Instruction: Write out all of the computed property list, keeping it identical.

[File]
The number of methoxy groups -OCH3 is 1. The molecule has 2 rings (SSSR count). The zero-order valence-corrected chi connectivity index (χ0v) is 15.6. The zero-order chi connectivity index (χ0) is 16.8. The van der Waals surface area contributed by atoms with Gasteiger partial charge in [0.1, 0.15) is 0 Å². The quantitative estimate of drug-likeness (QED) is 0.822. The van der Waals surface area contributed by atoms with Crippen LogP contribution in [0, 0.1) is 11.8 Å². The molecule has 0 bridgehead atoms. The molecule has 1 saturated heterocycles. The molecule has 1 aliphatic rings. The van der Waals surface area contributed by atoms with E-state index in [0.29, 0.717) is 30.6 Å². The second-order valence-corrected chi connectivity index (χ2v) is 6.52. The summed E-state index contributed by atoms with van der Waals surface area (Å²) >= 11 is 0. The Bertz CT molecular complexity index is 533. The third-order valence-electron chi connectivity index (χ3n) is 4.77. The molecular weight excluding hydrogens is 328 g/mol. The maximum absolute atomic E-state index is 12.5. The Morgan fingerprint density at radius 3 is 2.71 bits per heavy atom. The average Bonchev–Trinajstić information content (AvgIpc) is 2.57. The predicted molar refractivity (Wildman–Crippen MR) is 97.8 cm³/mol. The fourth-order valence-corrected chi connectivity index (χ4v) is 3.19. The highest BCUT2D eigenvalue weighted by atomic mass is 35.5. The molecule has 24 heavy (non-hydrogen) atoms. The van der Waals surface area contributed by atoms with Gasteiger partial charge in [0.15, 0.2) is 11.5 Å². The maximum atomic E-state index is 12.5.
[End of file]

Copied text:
The number of methoxy groups -OCH3 is 1. The molecule has 2 rings (SSSR count). The zero-order valence-corrected chi connectivity index (χ0v) is 15.6. The zero-order chi connectivity index (χ0) is 16.8. The van der Waals surface area contributed by atoms with Gasteiger partial charge in [0.1, 0.15) is 0 Å². The quantitative estimate of drug-likeness (QED) is 0.822. The van der Waals surface area contributed by atoms with Crippen LogP contribution in [0, 0.1) is 11.8 Å². The molecule has 0 bridgehead atoms. The molecule has 1 saturated heterocycles. The molecule has 1 aliphatic rings. The van der Waals surface area contributed by atoms with E-state index in [0.29, 0.717) is 30.6 Å². The second-order valence-corrected chi connectivity index (χ2v) is 6.52. The summed E-state index contributed by atoms with van der Waals surface area (Å²) >= 11 is 0. The Bertz CT molecular complexity index is 533. The third-order valence-electron chi connectivity index (χ3n) is 4.77. The molecular weight excluding hydrogens is 328 g/mol. The maximum absolute atomic E-state index is 12.5. The Morgan fingerprint density at radius 3 is 2.71 bits per heavy atom. The average Bonchev–Trinajstić information content (AvgIpc) is 2.57. The predicted molar refractivity (Wildman–Crippen MR) is 97.8 cm³/mol. The fourth-order valence-corrected chi connectivity index (χ4v) is 3.19. The highest BCUT2D eigenvalue weighted by atomic mass is 35.5. The molecule has 24 heavy (non-hydrogen) atoms. The van der Waals surface area contributed by atoms with Gasteiger partial charge in [0.15, 0.2) is 11.5 Å². The maximum atomic E-state index is 12.5.